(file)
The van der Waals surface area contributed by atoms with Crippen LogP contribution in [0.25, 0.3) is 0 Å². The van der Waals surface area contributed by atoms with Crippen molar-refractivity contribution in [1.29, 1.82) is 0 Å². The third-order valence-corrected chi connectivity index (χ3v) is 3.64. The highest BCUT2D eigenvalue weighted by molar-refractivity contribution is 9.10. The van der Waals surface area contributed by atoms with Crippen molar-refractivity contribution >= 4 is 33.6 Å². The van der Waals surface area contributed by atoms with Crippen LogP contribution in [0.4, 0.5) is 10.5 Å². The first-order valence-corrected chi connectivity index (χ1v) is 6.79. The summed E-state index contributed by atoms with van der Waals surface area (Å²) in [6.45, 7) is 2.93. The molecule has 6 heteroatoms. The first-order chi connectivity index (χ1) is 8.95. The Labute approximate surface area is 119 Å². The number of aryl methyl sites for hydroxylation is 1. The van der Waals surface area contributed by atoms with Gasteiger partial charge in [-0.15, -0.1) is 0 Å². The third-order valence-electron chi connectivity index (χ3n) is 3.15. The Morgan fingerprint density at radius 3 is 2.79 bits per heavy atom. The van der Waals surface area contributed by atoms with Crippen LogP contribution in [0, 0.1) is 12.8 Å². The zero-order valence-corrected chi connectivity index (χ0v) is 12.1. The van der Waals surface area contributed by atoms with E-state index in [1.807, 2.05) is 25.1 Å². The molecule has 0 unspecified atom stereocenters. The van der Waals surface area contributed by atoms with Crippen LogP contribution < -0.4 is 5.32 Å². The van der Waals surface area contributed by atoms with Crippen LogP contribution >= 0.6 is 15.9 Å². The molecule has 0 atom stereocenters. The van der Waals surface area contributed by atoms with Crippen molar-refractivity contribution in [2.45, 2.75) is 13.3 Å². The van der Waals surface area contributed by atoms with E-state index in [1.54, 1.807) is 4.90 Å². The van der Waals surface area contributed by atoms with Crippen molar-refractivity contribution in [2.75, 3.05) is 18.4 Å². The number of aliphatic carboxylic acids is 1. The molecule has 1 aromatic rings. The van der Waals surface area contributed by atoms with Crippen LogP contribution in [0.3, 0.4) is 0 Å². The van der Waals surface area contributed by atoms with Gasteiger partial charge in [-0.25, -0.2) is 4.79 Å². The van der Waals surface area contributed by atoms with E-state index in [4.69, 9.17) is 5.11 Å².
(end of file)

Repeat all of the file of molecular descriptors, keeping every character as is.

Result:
The van der Waals surface area contributed by atoms with Crippen LogP contribution in [0.25, 0.3) is 0 Å². The van der Waals surface area contributed by atoms with Crippen molar-refractivity contribution in [1.29, 1.82) is 0 Å². The third-order valence-corrected chi connectivity index (χ3v) is 3.64. The highest BCUT2D eigenvalue weighted by molar-refractivity contribution is 9.10. The van der Waals surface area contributed by atoms with Crippen molar-refractivity contribution >= 4 is 33.6 Å². The van der Waals surface area contributed by atoms with Crippen LogP contribution in [0.4, 0.5) is 10.5 Å². The first-order valence-corrected chi connectivity index (χ1v) is 6.79. The summed E-state index contributed by atoms with van der Waals surface area (Å²) in [6.45, 7) is 2.93. The molecule has 6 heteroatoms. The first-order chi connectivity index (χ1) is 8.95. The Labute approximate surface area is 119 Å². The number of aryl methyl sites for hydroxylation is 1. The van der Waals surface area contributed by atoms with Gasteiger partial charge in [-0.15, -0.1) is 0 Å². The third-order valence-electron chi connectivity index (χ3n) is 3.15. The Morgan fingerprint density at radius 3 is 2.79 bits per heavy atom. The van der Waals surface area contributed by atoms with Crippen LogP contribution in [0, 0.1) is 12.8 Å². The zero-order valence-corrected chi connectivity index (χ0v) is 12.1. The van der Waals surface area contributed by atoms with E-state index in [1.807, 2.05) is 25.1 Å². The molecule has 0 unspecified atom stereocenters. The van der Waals surface area contributed by atoms with Crippen LogP contribution < -0.4 is 5.32 Å². The van der Waals surface area contributed by atoms with Crippen LogP contribution >= 0.6 is 15.9 Å². The molecule has 0 atom stereocenters. The van der Waals surface area contributed by atoms with Crippen molar-refractivity contribution in [2.45, 2.75) is 13.3 Å². The van der Waals surface area contributed by atoms with E-state index in [1.54, 1.807) is 4.90 Å². The van der Waals surface area contributed by atoms with Crippen molar-refractivity contribution in [2.75, 3.05) is 18.4 Å². The number of aliphatic carboxylic acids is 1. The molecule has 1 aromatic rings. The van der Waals surface area contributed by atoms with Crippen LogP contribution in [0.3, 0.4) is 0 Å². The van der Waals surface area contributed by atoms with Gasteiger partial charge in [-0.25, -0.2) is 4.79 Å². The van der Waals surface area contributed by atoms with E-state index in [4.69, 9.17) is 5.11 Å².